Bill Barol (email, Twitter) is a former senior writer at Newsweek and his journalism has appeared in The New Yorker, Time, Slate, and elsewhere. He also blogs at Forbes, Huffington Post and Pix365.
Photo by Ged Carroll. Creative Commons Attribution 2.0 Generic license.
A recent article in the Journal of Experimental Social Psychology makes a case that height makes right. That is, it cites four separate studies showing that people who were physically elevated (up on a raised platform, for example) behaved in a more humane and altruistic fashion than those below. As Scientific American notes today, “height is often used as a metaphor for virtue: moral high ground, God on high, looking up to good people, etc.” The journal article, by Larry Sanna and associates at the University of North Carolina, suggests that height’s value may be more than symbolic. What if, as one of the studies posits, escalators actually elevate good intentions: “Twice as many mall shoppers who had just ridden an up escalator contributed to the Salvation Army than shoppers who had just ridden the down escalator.”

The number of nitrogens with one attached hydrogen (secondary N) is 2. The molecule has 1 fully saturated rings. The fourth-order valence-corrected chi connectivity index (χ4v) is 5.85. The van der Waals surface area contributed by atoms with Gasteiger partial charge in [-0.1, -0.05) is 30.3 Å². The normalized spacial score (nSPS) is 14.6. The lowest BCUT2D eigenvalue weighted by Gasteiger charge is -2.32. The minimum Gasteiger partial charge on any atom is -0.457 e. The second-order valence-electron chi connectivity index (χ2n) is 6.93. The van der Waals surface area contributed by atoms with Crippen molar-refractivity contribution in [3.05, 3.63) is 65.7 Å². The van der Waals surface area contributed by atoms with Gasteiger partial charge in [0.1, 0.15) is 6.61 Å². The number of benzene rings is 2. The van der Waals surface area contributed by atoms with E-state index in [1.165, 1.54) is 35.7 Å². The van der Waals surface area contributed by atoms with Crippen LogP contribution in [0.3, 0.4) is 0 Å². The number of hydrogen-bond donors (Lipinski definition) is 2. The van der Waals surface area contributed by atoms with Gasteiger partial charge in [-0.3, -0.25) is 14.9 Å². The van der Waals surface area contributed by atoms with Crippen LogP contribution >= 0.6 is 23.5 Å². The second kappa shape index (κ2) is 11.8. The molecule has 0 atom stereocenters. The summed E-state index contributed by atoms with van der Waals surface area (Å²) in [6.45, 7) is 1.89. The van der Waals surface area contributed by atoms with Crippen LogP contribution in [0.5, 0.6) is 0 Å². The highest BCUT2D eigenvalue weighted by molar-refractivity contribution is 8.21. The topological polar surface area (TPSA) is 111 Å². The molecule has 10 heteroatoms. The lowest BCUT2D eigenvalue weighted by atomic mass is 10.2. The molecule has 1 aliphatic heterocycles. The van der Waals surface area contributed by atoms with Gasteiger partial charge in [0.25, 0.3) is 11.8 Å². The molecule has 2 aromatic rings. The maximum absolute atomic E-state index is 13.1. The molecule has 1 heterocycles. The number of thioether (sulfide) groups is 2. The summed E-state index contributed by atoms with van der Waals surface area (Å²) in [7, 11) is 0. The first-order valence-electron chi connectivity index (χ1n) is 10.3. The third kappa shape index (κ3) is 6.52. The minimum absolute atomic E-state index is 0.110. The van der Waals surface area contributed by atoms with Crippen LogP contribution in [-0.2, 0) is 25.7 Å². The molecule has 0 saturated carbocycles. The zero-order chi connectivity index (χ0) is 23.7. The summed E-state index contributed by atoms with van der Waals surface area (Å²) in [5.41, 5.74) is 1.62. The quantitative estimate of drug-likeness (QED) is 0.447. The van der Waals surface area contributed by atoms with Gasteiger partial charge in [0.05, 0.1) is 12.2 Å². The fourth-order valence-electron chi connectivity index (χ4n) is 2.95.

That said, escalators aren’t all good.